With so many different symptoms and so many different organ systems potentially affected by thyroid system dysfunction, one might think that a diagnosis would be easy. However, in spite of the available blood tests for thyroid/pituitary/liver/adrenal function, the diagnosis is often missed. One of the most common misconceptions regarding thyroid function is the assumption that any reliance on the requirement that the diagnosis of hypothyroidism depends on an elevated TSH level. Normally, the pituitary gland will secrete Thyroid stimulating hormone (hence TSH) in response to a low circulating thyroid hormone level.
This is thought to reflect the pituitary's sensing of inadequate thyroid hormone levels in the blood that would be consistent with hypothyroidism. There is no question that an elevated TSH can confirm the diagnosis of hypothyroidism, but it is far too insensitive a measure, in other words, the vast majority of patients who have hypothyroidism do not have an elevated TSH level. Some have suggested that perhaps the upper limit of what is considered normal is too high, instead of the normal TSH range being from 1.0-4.5, the range of normal for TSH should be 0.5-2.5. In that way, more patients would be considered hypothyroid.
Furthermore, the lab level of TSH tends to vary throughout different times during the day making it less useful to rely on as the average level. MSG (monosodium glutamate) and stress tend to lower the TSH level, for example.
The most commonly used tests of thyroid hormone levels (note that I use the term level rather than function because the two are not always equal) are the T4 (or total T4), T3-uptake, FTI (also called the T7 or Free Thyroxine Index), and total T3 (sometimes called the T3-by-RIA). These tests are also unreliable because they do not reflect the hormone level that is actually available for action. Only the free T4 and free T3 are available to act on the cells. The total T4 and total T3 (as is most commonly measured) is a mixture of protein-bound T4 and T3 (and therefore not available to the cells) and the free T4 and T3. A large percentage of patients have low levels of the free T4 and free T3 even when all the other more commonly used tests are normal. Complicating the problem is the fact that these symptoms may present themselves while all the usual blood tests (TSH, FI, Total T3, etc) appear to be normal. When patients with Free T4 and Free T3 hormone levels below normal with or without an elevated TSH are given appropriate therapy, many report a tremendous improvement in the symptoms classically associated with hypothyroidism. Even when the lab work does not indicate low thyroid levels, many patients appear to fit the profile for low thyroid action. In fact, many of the best thyroidologists use the response to therapy as the major determinant of whether or not the patient was in fact hypothyroid. The diagnosis was confirmed by the response to the proper therapy. Even many of the most prestigious textbooks validate this approach.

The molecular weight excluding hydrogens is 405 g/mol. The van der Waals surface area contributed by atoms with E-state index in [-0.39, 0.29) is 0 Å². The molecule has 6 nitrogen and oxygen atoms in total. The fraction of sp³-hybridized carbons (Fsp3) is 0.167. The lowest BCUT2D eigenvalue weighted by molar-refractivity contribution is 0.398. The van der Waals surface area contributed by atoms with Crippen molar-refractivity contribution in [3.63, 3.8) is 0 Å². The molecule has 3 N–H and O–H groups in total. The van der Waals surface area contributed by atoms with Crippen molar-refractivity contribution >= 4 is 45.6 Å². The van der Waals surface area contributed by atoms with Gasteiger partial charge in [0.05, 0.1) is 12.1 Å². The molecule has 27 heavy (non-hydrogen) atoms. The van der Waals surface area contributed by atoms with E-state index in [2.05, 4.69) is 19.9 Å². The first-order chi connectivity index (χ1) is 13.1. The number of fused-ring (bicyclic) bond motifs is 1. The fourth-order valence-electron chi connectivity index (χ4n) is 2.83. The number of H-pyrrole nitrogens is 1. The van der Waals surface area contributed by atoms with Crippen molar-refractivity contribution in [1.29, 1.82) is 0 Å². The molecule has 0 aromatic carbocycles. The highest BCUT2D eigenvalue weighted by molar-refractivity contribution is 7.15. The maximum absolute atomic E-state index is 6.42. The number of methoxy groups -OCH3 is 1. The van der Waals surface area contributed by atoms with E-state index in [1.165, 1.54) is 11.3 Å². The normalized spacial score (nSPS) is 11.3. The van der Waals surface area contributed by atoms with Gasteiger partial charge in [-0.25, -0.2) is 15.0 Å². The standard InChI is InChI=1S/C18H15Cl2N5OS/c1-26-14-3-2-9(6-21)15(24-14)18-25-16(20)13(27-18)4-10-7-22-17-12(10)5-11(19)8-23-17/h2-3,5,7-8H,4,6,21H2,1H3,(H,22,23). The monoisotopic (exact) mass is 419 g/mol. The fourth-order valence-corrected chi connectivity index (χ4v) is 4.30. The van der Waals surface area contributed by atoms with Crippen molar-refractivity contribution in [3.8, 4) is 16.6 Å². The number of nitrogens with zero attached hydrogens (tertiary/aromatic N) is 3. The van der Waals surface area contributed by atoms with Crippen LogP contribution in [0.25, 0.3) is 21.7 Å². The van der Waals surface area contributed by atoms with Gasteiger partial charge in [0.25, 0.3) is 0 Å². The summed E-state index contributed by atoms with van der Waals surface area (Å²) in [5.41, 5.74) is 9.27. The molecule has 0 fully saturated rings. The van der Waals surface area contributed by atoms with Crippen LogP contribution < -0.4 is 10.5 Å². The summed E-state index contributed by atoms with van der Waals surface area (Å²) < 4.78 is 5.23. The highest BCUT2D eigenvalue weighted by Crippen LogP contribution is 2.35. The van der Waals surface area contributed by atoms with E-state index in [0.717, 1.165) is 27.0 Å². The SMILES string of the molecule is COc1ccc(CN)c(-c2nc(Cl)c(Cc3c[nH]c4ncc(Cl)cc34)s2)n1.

Here is a list of thyroid tests that are sold on Discounted Labs: